MP: “I try to, yeah. I wouldn’t say it’s a compulsion. But it’s nice to – because you forget about a lot of it. Back then I was writing two or three tracks a day. A lot of it’s shit though [laughs]. [to Lara] I don’t know, is it? Sometimes the stuff I think is shit, other people think is quite good. So it’s difficult to…”

Lara, you compiled the album didn’t you?

LR: “There was about 1000 [tracks] to start with, wasn’t there? How many was it?”

MP: “There was about 1300 altogether. Then I gave you about 1000 – we went through a lot of it really quickly, like if you didn’t like two seconds of it it’d be in the bin.”

I guess you’d have to, with that volume of material.

MP: “It took us ages. I had to convert them all to mp3s so we could listen to them. That took about three months, on and off.”

LR: “It’s a shame because a lot of it was all live – you had to record it all in one go – so sometimes you were like, ‘I really like this part of the song, but then it goes a bit off…’”

MP: “Yeah that was because, with the Atari, if you saved it and went back to it the next day the reliability of the floppy disks was such that you couldn’t guarantee that it would save properly. So it was always best to strike while the inspiration was there and get it down. And sometimes the drums would be too loud, or if you were playing bits live they’d be shit.”

 

“I first heard acid house through tapes you could buy in Camden market. I got this tape – this yellow cassette, photocopied on fluorescent paper with a smiley on it – and it just sounded completely alien.”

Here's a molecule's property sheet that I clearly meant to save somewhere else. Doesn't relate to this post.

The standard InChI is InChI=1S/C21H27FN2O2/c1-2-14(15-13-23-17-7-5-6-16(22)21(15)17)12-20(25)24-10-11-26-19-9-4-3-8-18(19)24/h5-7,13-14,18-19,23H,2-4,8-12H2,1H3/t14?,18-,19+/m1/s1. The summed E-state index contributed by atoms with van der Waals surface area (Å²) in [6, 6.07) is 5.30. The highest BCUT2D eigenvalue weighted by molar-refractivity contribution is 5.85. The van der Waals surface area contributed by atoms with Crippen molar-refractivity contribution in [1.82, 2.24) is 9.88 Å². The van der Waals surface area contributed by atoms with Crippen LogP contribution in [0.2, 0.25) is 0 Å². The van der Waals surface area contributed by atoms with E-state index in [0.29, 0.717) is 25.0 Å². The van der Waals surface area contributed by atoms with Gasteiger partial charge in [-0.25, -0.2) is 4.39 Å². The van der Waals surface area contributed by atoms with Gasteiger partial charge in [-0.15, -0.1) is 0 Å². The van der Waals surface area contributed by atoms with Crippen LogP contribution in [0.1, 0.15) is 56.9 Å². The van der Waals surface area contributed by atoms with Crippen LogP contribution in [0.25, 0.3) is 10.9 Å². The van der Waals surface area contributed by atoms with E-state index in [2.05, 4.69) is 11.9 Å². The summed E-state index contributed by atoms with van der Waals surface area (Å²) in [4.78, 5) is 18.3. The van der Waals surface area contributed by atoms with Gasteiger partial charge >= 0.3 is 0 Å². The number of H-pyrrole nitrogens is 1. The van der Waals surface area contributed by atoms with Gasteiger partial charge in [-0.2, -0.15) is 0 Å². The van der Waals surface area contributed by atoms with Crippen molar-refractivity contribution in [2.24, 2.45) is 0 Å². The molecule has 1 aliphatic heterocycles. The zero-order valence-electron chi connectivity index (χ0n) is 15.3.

So, to talk about that early period. How did you get into club music? What sort of age were you at this time – were you old enough to be going out?

MP: “Yeah, yeah. Well, what influenced me, I think, and getting into club music, were different things. I started going to clubs when I was 16, for what they called rare groove then, which is soul, James Brown – but all the B-sides, basically. There was a club in Brixton called the Mambo Inn, and I went there three or four times. That was my first clubbing experience. There were people doing amazing dance moves and I was shit at dancing, so that was quite impressive. That was the first sort of music I was into really, and I took a lot of inspiration from that I think.

“I first heard acid house through tapes you could buy in Camden market. I got this tape – this yellow cassette, photocopied on fluorescent paper with a smiley on it – and it just sounded completely alien. So I played that to death. I remember ‘Pump Up London’ by Mr Lee was on it, but I can’t remember what else. And then I started buying a few twelve-inches, but I didn’t have a record player until later – it’d be a couple of years until I got one.”

Did you start going out to raves?

MP: “Not really, no.”

Your involvement was more at arm’s length?

MP: “Yeah. I’d just buy cassettes. That was ’88, I would’ve been 16 or 17. But my mates weren’t into it so I didn’t really go to clubs then, not until about 1990. So I listened to the radio. John Peel, Colin Dale and Colin Faver – Colin Dale’s Abstract Dance show. And Kiss as well. I could get a bit of pirate radio where I was in Raynes Park, but not the same as if I’d been further into London.”

Then you went to university in London, too?

MP: “In Kingston, which is nearby. I did architecture and I dropped out in ’92. But it was at university that I started DJing and making a lot of music.”

Your music from that time has a strong melodic sense. Which defines a lot of music from that sort of camp, but not necessarily early 90s techno in a broader sense.

MP: “Yeah. I think the melodic sense that I’ve got came from watching 70s TV – there were a lot of synth-y theme tunes. Maybe from a bit of funk, which always had quite juicy melodies. I always struggled to do beats I think…But anyway, the stuff on Somerset Avenue was all made while I was studying architecture. At my mum’s house – where she still lives!”